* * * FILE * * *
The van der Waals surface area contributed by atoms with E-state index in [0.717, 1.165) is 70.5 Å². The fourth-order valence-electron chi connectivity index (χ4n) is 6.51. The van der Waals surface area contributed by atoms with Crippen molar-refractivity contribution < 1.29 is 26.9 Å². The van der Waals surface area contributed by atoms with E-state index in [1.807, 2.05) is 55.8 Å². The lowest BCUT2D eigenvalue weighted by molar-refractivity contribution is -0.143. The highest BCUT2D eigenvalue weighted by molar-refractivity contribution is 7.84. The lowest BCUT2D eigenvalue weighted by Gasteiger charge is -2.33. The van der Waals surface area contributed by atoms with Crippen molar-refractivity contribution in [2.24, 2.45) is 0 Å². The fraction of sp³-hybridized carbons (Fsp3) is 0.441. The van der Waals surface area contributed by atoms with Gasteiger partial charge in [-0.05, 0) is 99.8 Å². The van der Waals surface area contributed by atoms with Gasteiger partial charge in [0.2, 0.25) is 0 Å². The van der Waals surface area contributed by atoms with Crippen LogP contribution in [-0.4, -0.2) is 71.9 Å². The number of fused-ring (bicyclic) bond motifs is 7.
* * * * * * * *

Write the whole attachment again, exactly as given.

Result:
The van der Waals surface area contributed by atoms with E-state index in [0.717, 1.165) is 70.5 Å². The fourth-order valence-electron chi connectivity index (χ4n) is 6.51. The van der Waals surface area contributed by atoms with Crippen molar-refractivity contribution < 1.29 is 26.9 Å². The van der Waals surface area contributed by atoms with E-state index in [1.807, 2.05) is 55.8 Å². The lowest BCUT2D eigenvalue weighted by molar-refractivity contribution is -0.143. The highest BCUT2D eigenvalue weighted by molar-refractivity contribution is 7.84. The lowest BCUT2D eigenvalue weighted by Gasteiger charge is -2.33. The van der Waals surface area contributed by atoms with Crippen molar-refractivity contribution in [2.24, 2.45) is 0 Å². The fraction of sp³-hybridized carbons (Fsp3) is 0.441. The van der Waals surface area contributed by atoms with Gasteiger partial charge in [-0.05, 0) is 99.8 Å². The van der Waals surface area contributed by atoms with Gasteiger partial charge in [0.2, 0.25) is 0 Å². The van der Waals surface area contributed by atoms with Crippen LogP contribution in [-0.4, -0.2) is 71.9 Å². The number of fused-ring (bicyclic) bond motifs is 7.